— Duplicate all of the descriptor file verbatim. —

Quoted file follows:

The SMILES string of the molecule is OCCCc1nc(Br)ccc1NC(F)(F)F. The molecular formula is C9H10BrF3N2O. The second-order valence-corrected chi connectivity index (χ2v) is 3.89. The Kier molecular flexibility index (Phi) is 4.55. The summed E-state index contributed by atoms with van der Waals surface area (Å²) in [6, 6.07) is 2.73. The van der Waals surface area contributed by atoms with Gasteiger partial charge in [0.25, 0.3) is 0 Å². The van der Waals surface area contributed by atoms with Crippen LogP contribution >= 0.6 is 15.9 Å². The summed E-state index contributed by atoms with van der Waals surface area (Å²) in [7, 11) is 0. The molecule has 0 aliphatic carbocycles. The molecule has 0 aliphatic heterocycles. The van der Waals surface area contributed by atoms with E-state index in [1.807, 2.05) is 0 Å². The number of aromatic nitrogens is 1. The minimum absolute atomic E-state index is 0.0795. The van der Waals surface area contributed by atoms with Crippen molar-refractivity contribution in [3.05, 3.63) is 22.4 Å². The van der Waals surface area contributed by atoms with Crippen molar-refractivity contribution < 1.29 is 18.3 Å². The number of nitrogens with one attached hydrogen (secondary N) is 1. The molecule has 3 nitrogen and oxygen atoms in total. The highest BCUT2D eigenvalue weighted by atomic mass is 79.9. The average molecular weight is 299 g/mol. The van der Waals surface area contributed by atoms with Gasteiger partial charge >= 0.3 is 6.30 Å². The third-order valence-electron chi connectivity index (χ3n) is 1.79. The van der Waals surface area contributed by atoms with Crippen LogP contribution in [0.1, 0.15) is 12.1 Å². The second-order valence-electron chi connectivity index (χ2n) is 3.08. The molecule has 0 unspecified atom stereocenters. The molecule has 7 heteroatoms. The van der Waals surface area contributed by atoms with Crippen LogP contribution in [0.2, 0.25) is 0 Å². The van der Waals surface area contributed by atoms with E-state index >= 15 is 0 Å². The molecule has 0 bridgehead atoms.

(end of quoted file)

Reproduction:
The SMILES string of the molecule is OCCCc1nc(Br)ccc1NC(F)(F)F. The molecular formula is C9H10BrF3N2O. The second-order valence-corrected chi connectivity index (χ2v) is 3.89. The Kier molecular flexibility index (Phi) is 4.55. The summed E-state index contributed by atoms with van der Waals surface area (Å²) in [6, 6.07) is 2.73. The van der Waals surface area contributed by atoms with Gasteiger partial charge in [0.25, 0.3) is 0 Å². The van der Waals surface area contributed by atoms with Crippen LogP contribution >= 0.6 is 15.9 Å². The summed E-state index contributed by atoms with van der Waals surface area (Å²) in [7, 11) is 0. The molecule has 0 aliphatic carbocycles. The molecule has 0 aliphatic heterocycles. The van der Waals surface area contributed by atoms with E-state index in [1.807, 2.05) is 0 Å². The number of aromatic nitrogens is 1. The minimum absolute atomic E-state index is 0.0795. The van der Waals surface area contributed by atoms with Crippen molar-refractivity contribution in [3.05, 3.63) is 22.4 Å². The van der Waals surface area contributed by atoms with Crippen molar-refractivity contribution < 1.29 is 18.3 Å². The number of nitrogens with one attached hydrogen (secondary N) is 1. The molecule has 3 nitrogen and oxygen atoms in total. The highest BCUT2D eigenvalue weighted by atomic mass is 79.9. The average molecular weight is 299 g/mol. The van der Waals surface area contributed by atoms with Gasteiger partial charge >= 0.3 is 6.30 Å². The third-order valence-electron chi connectivity index (χ3n) is 1.79. The van der Waals surface area contributed by atoms with Crippen LogP contribution in [0.1, 0.15) is 12.1 Å². The second-order valence-electron chi connectivity index (χ2n) is 3.08. The molecule has 0 unspecified atom stereocenters. The molecule has 7 heteroatoms. The van der Waals surface area contributed by atoms with Crippen LogP contribution in [0.2, 0.25) is 0 Å². The van der Waals surface area contributed by atoms with E-state index >= 15 is 0 Å². The molecule has 0 bridgehead atoms.